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Calendar >  The White House Soon To Have A New Resident

The White House Soon To Have A New Resident

By   /  January 11, 2021  /  No Comments


Everything You Have Ever Wanted to Know About 1600 Pennsylvania NW

TR Robertson –January 20, Joe Biden will be the 45th President sworn in and will take up residence in the White House, possibly even sooner. The story of the White House remains an ongoing tale of constant changes. George Washington, our first President, resided first in New York as President from 1789 until 1790 then Philadelphia, from 1790 until 1797. The first corner stone for the White House was laid in 1792, but President Washington would not live in the White House. That honor goes to President John Adams, our first one term President and second President, who served from 1797 until 1801. Adams would live in the first version of the White House from 1800 until 1801, a one-year stay.

Most people in the late 1700’s and early 1800’s wondered why the young government of the United States would pick the area now known as Washington, D.C., as the location for the Nation’s Capital. The area, at that time, was in swampy land and during the building malaria was a constant concern. The original design of The White House was by Irish-born James Hoban. He picked a neo-classical style modeled on the Leinster House in Dublin. That building houses the Irish legislature. The original building was Aquina Creek sandstone painted white. The construction took place from 1792 until 1800 for the first White House. During that time Brigadier General Nathaniel Michler was asked to consider different locations. He proposed and designed a new home in Meridian Hill in a more favorable location. Another site was Metropolis View. Both locations were rejected by Congress and construction continued at the present location.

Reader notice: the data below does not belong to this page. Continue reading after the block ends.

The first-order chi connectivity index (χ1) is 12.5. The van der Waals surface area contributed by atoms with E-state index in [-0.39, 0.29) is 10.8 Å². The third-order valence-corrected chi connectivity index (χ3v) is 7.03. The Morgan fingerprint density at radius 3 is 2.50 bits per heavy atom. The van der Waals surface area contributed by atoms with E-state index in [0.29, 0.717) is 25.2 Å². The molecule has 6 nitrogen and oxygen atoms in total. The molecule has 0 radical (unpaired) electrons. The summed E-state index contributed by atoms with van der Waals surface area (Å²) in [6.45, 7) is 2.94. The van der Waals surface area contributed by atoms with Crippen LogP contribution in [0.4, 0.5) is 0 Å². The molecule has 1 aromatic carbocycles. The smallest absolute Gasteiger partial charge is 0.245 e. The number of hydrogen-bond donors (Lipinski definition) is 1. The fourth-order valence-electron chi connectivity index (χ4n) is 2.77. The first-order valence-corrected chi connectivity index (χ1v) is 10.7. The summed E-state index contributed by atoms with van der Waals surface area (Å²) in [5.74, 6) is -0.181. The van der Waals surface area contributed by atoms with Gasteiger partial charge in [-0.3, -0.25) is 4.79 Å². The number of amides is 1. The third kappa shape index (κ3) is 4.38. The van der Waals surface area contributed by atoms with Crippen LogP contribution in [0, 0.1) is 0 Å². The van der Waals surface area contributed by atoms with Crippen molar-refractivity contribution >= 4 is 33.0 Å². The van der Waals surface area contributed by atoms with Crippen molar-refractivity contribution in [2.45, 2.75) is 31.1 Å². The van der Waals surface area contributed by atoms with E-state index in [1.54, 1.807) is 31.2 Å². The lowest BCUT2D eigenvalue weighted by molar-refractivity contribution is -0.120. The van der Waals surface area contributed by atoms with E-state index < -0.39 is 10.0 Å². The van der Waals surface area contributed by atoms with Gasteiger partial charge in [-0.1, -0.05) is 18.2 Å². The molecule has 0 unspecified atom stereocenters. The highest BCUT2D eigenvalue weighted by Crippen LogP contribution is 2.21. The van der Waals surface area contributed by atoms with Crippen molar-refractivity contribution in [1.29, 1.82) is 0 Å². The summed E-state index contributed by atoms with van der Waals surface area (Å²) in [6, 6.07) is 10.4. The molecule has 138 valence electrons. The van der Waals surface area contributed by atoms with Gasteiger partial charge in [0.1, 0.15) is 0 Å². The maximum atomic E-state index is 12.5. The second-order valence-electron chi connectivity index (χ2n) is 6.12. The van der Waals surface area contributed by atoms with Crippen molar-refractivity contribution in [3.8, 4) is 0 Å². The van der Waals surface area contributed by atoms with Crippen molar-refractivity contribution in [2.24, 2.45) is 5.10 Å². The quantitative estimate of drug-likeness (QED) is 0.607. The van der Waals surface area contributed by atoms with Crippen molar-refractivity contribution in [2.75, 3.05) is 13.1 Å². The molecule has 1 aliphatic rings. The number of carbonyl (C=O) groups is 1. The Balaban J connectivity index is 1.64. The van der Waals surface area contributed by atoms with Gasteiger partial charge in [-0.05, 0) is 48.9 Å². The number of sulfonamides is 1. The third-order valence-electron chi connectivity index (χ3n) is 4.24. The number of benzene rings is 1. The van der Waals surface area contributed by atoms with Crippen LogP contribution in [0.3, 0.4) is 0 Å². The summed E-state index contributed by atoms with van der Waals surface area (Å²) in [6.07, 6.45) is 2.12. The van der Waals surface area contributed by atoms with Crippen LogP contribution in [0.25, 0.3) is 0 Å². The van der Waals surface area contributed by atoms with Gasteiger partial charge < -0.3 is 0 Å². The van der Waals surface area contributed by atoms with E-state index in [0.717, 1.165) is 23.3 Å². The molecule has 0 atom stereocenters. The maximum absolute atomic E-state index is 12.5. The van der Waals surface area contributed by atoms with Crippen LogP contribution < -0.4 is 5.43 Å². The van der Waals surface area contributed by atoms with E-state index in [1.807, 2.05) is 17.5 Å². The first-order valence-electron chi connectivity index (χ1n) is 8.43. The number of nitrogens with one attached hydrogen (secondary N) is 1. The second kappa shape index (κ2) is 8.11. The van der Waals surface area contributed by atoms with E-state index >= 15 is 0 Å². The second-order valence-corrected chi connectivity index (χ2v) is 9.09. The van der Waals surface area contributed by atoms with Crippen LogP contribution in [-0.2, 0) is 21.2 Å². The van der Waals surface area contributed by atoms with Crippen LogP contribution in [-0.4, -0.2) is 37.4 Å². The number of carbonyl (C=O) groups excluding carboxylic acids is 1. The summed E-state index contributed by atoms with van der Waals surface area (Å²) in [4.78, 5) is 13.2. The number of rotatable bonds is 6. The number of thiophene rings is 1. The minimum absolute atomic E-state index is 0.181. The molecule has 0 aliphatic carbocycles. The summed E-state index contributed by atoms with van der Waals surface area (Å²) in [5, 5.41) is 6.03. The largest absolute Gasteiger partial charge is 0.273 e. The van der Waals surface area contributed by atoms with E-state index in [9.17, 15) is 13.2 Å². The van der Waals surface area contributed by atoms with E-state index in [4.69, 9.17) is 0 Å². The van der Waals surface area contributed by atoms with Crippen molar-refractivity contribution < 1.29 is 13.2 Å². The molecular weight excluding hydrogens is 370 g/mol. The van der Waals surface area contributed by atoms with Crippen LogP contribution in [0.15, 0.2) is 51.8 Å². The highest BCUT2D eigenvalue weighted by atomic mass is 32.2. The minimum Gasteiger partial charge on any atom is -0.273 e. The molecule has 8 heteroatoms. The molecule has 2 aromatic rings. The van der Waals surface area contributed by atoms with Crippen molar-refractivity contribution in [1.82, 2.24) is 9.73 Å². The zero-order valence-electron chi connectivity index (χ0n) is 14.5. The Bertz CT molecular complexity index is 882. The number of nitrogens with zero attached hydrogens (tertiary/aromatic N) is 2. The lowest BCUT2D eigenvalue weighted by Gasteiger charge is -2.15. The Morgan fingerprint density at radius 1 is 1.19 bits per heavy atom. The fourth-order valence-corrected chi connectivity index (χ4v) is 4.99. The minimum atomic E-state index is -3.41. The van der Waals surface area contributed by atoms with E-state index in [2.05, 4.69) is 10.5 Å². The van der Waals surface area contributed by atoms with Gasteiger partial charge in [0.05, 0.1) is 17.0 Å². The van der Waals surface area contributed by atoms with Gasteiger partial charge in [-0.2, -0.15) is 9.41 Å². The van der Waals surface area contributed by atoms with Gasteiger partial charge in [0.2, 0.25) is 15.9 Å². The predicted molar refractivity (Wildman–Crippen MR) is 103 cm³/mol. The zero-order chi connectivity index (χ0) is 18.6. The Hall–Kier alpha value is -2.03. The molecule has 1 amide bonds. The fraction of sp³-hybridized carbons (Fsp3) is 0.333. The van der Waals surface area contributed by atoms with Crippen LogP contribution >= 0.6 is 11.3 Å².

The first disaster to beset The White House was in 1814, during the war with the British known as the War of 1812. President James Monroe was in office as the British marched on Washington, D.C., This brief war ended in another British defeat, but they did burn The White House. Extensive damage was done to the residence with only exterior stone walls remaining. One of these can be seen today. Dolly Madison, President Madison’s wife, was only able to save a painting of George Washington, according to historical records. Immediate rebuilding of The White House began once the war ended. President James Monroe was able to move into a partially reconstructed Executive residence in 1817. The semi-circular South Portico construction was also begun. The North Portico would be added in 1829, under President Andrew Jackson’s administration.

The second disaster to occur to The White House involved another fire when most of the West Wing and the Oval Office was damaged by fire on Christmas Eve in 1929. The West Wing had been the idea of Thomas Jefferson and the Oval Office added during President William Howard Taft’s administration. Herbert Hoover was President when the fire occurred, which also destroyed numerous antiques in both areas. Again, immediate construction began to repair the areas burned in the fire. In 1927, additional portions were added to The White House. A third-floor attic was converted into additional living quarters and an East Wing was added to use as a reception area for social event

The third disaster to The White House occurred in 1948 as WW II was ending. The White House was declared structurally unsound. President Harry Truman temporarily moved out of The White House until the renovation was completed in 1952. The entire interior of The White House was removed and replaced with an all new infrastructure.